Common Reporting Standard for Charities - Update
The Common Reporting Standard (CRS) which asks Financial Institutions to report on account holders as well as being a method of preventing tax evasion. It came into force at the beginning of 2016.
This will place a significant administration bill on grant making Charities in particular.
The regulations require UK Financial Institutions (see later) to undertake due diligence on their account holders and to make reports to HM Revenue & Customs. This means that the Charity may receive forms from its Bank and/or Investment Manager requesting that it categorises itself for the purposes of the CRS.
Most Charities do not provide financial services and so would not expect to be classed as a Financial Institution. However, the definition under the CRS is very broad. Some Charities particularly endowed Charities and those that receive a large proportion of their income from investments will be categorised as a Financial Institution. In such cases the Charity may be under an obligation to make reports to HM Revenue & Customs.
The first reporting deadline for Financial Institutions under the CRS are not until 2017. However, it is expected that reports will need to be filed for the year ended 31 December 2016 by 31 May 2017. Therefore, given the onerous nature of the new reporting requirements you should start considering your due diligence.
The definition of a Financial Institution
The Charity may be regarded as an investment entity if it is managed by a Financial Institution and its gross income is primarily attributable to investing, reinvesting or trading in financial assets.
A Charity must meet both these criteria to be deemed a Financial Institution.
1. A entity is regarded as being managed by a Financial Institution where it has appointed someone like an Investment Manager to manage all or part of its assets under a discretionary basis.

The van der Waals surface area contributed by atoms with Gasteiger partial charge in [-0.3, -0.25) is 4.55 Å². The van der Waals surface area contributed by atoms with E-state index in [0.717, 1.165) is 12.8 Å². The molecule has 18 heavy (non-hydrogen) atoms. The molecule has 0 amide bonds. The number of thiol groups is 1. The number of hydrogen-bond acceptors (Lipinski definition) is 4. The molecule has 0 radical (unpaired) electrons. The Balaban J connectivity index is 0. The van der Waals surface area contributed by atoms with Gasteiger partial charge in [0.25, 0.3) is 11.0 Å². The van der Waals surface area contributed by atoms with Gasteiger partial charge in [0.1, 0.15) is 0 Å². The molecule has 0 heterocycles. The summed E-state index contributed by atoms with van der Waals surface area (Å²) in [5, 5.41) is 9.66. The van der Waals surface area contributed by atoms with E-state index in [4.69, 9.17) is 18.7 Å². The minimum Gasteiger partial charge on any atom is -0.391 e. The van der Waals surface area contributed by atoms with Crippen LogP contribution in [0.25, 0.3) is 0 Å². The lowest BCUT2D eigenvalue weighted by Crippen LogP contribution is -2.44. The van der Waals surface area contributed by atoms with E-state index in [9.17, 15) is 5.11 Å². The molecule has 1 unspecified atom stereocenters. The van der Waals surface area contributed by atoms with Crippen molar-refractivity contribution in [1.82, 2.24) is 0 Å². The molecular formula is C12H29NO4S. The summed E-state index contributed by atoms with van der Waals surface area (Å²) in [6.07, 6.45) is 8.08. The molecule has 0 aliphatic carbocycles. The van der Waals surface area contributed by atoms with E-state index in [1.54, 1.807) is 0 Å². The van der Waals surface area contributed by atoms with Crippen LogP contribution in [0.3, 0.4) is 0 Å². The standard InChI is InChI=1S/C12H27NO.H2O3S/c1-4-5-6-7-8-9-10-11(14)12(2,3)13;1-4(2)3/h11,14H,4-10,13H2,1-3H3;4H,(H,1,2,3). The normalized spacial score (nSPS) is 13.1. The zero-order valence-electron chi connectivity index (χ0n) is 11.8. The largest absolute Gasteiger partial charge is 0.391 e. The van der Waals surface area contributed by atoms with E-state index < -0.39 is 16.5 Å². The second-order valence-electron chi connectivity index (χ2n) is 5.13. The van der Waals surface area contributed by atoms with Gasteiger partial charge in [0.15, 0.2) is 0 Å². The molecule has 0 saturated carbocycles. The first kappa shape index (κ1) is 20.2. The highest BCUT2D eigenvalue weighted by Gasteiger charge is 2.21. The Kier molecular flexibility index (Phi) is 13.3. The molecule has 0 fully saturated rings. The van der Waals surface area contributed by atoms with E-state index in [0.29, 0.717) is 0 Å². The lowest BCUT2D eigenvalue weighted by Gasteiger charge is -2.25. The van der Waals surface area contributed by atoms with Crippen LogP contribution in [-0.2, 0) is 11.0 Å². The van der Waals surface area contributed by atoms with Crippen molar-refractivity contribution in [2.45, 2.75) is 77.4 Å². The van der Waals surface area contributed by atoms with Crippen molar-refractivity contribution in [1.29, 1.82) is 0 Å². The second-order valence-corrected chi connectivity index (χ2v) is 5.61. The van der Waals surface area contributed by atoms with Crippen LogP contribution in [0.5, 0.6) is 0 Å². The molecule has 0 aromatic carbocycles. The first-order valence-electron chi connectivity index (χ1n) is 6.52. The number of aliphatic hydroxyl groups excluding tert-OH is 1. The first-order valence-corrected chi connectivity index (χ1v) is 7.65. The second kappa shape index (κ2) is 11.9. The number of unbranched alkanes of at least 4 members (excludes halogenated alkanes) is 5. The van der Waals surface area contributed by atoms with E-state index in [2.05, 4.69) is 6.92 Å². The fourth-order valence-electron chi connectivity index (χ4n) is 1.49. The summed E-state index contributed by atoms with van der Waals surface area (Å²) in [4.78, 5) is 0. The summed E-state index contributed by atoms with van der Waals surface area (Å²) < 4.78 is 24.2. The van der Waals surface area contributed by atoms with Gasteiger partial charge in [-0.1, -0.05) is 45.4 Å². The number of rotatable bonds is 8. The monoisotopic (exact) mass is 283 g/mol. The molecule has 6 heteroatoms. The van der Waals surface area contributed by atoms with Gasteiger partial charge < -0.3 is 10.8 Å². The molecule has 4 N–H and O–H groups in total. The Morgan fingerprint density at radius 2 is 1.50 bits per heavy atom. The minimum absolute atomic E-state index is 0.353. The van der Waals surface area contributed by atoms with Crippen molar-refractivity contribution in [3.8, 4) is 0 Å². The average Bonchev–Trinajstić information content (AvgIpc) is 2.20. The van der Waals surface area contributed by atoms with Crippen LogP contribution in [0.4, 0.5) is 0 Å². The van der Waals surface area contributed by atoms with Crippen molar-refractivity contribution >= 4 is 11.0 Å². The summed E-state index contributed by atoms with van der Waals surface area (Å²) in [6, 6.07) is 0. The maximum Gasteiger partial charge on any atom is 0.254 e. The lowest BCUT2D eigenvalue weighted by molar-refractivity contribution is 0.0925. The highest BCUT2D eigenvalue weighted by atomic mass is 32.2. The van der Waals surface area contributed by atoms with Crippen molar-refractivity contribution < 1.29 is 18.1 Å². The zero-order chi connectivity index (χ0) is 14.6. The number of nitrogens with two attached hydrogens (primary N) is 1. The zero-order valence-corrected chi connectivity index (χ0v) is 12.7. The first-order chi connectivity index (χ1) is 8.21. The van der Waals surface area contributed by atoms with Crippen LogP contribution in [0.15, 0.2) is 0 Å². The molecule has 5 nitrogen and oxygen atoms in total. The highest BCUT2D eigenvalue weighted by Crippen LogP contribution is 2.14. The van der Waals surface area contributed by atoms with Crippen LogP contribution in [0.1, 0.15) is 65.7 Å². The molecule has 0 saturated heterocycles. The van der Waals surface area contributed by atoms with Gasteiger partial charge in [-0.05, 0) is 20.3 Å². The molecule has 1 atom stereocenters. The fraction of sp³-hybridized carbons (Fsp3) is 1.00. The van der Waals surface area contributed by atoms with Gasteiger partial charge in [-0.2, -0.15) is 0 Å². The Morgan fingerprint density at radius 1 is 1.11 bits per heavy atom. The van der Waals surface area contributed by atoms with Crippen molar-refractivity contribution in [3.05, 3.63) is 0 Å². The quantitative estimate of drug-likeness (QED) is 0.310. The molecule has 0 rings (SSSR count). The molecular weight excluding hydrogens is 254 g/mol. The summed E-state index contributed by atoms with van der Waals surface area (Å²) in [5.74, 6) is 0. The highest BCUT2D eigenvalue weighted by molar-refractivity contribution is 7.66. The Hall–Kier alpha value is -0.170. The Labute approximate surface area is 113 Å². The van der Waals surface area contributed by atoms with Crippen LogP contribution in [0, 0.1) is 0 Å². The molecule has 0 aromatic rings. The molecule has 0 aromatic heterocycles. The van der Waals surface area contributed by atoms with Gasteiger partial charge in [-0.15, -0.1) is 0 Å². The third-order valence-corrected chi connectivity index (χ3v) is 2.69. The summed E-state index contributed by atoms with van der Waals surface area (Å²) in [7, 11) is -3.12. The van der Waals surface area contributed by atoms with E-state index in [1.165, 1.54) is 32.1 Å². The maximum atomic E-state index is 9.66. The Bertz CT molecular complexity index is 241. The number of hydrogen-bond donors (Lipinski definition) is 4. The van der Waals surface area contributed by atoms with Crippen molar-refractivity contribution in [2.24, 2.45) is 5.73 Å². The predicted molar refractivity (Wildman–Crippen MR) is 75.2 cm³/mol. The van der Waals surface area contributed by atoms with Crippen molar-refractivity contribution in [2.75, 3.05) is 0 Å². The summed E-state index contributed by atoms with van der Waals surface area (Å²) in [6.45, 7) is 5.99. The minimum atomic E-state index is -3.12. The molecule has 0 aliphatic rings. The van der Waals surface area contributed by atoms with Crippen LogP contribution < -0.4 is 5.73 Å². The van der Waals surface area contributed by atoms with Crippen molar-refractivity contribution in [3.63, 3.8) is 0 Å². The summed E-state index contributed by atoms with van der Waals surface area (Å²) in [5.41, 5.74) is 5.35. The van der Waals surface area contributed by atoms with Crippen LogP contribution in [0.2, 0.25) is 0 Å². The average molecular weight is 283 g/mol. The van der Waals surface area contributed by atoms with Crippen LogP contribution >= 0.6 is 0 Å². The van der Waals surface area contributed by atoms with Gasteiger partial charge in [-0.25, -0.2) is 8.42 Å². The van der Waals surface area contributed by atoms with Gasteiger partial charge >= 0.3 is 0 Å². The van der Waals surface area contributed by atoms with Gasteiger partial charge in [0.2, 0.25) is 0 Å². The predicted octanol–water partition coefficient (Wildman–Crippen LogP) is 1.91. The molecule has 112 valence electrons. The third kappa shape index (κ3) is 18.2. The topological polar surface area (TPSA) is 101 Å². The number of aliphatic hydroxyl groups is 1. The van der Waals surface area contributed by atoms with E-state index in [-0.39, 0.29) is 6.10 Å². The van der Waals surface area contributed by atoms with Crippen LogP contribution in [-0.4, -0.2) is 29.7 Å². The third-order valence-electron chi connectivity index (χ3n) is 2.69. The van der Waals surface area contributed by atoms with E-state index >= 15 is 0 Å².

2. An entity’s income is primarily attributable to investing, reinvesting or trading in financial assets where this activity accounts more than 50% of the Charity’s gross income.
Therefore, a Trust with significant money in investments managed by Investment Managers would be classified as a Financial Institution.
If a Charity is not a Financial Institution, then it would be regarded as a NFE (Non-Financial Entity). A Charity which is an NFE will not have its own reporting requirements under the CRS, but for the purposes of CRS classification forms, the Charity will still need to consider whether it is an active or passive NFE.
Where a UK Charity is not a Financial Institution it is likely that it will be classed as an active NFE.
A not for profit NFE is a not for profit organisation established and operated in its jurisdiction of residence exclusively for religious, charitable, scientific, artistic, cultural, athletic or educational purposes etc.
The Charities that are Financial Institutions under the CRS will need to identify whether they maintain financial accounts which must be reported to HM Revenue & Customs.
Charities that may be deemed to maintain financial accounts include those who have issued equity interest, bonds or other debt instruments and also those Charities constituted as Trusts who make grants to beneficiaries.
Where such Charities are Financial Institutions they will need to perform due diligence upon their account holders or beneficiaries and will need to report certain information regarding them to HM Revenue & Customs.
By way of an example, this would include Charities recording and verifying the tax identification numbers of beneficiaries and organisations that they fund, both in the UK and in other reporting jurisdictions.
Reporting will be via returns to HM Revenue & Customs via a Government Gateway account.
Further information. HM Revenue & Customs has issued a 105 page draft guidance on these matters.